The document term scores [document id] are equal to 1.


In this case, the document has a term score of 1.

Send back the document term scores.

Adapting global settings to the selected Mode

Finally, we need to merge all document term scores into the global state. Depending on the Mode, the approach will be different.


The addition is all that is required for the OR operation. Merging the current and new DocumentScores values are called def merge or.

New. Items () should return this value for document id:

If document id is current, then the sum of the current document’s id and its score

Else: The current document id is equal to the score.


Only those terms that do not already appear in the scores table should be included in the AND calculation.

current: DocumentScores and new: DocumentScores

Find the keys that aren’t in both.

filtered out = set(current.keys()) set(new.keys())

list (current.keys()): for document id

documents with filtered-out ids, but still having their current filtered-in ids:

The current document is del current.

Score in the list (new. Items ()) for document id:

If document id is not filtered out:

The sum of the current document’s id and its score

However, I’m using a bit of set magic to make the point.


Included document ids.update(document term scores.keys())


Excluded document ids.update(document term scores.keys())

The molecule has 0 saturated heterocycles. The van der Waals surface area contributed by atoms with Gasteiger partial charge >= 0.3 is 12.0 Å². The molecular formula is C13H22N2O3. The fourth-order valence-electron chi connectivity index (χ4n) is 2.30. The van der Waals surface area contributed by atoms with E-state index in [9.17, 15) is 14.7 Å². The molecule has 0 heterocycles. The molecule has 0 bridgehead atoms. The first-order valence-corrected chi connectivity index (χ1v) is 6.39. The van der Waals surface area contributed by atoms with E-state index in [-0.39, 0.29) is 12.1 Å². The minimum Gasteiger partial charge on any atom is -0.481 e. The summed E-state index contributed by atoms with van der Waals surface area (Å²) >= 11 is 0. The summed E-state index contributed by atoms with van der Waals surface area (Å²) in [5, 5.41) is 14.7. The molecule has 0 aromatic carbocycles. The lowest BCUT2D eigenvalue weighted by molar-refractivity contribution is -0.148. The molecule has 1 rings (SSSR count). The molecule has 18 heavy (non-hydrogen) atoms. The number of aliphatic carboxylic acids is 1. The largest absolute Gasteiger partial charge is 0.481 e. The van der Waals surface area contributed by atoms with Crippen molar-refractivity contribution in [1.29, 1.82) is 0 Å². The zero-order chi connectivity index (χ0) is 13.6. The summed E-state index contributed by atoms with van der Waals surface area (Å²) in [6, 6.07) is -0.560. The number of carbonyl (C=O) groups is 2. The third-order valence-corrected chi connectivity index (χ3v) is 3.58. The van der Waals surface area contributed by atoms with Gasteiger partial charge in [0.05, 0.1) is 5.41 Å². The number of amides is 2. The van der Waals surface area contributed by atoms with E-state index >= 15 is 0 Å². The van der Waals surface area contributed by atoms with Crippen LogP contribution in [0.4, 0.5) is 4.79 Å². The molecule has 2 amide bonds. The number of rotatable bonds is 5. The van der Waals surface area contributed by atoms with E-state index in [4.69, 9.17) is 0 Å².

Compute the outcomes

In the end, we remove the documents that should not have been included or were not explicitly excluded.

List ( ) is returned.


(Document id, score) is a Document scores. Items should contain the score for document id ()

Whether or not a document id is present in a query

Not included in the excluded document ids list

In this case, the lambda is equal to the square root.

The outcome is as follows:


Here are a few examples.

Just get on with it.

Inch by inch, (1, “the pursuit of happiness,” 3), (2, “just do it,” 14), (0, “just do it,” 14)

Just as well as

Just do it [(2, ‘JUST DO IT,’ 14)].

“Just do” and “it.”

“[(2, ‘JUST DO IT!’ 15)

A day from now, if you “just do,”

[2 ‘JUST DO IT, 7]]

-do what you need to do

(0, ‘INCH BY INCH, 4) and (1, ‘THE PURSUIT OF HAPPiness,’ 3)]

Using only 100 lines of code, we were able to mimic the functionality of Google search.


When we look at all of Shakespeare’s works in their entirety using this larger dataset, we get the following results. The query index function finished in 1.389 milliseconds.

Just get on with it.

“Othello,” “Hamlet,” and “Troilus Cressida” all appear in the list above.

The query index function took 1.336 milliseconds to complete.

Just as well as

“Othello,” “Hamlet,” and “Troilus Cressida” are all included in the list of “15.”

The query index function took 3.134 milliseconds to run.

“Just do” and “it.”

Query index took 0.737 milliseconds to perform

A day from now, if you “just do,”

The search index took 0.901 milliseconds.

-do what you need to do

“Coriolanus” (130), “midsummer” (107), “all” (95)” are the three most common names given to the constellation.

Query index took 12.303 milliseconds

Do and “you can” -tomorrow

“Cleopatra,” “Hamlet,” and “Troilus Cressida” all appear in this list.”

Since the ‘just do’ approach has an iteration time of 101ms, our system is 100 times faster.


This piece was meant to help readers better understand how search engines work “under the hood.” In future postings, I hope to expand on the following themes:

We can improve token generation with NLP and other ways. A comparison of indexing techniques.

How can we improve our query efficiency? Why don’t we grade assignments better?

How do we index documents in real-time, incrementally?

What are the most typical scaling patterns for distributed search?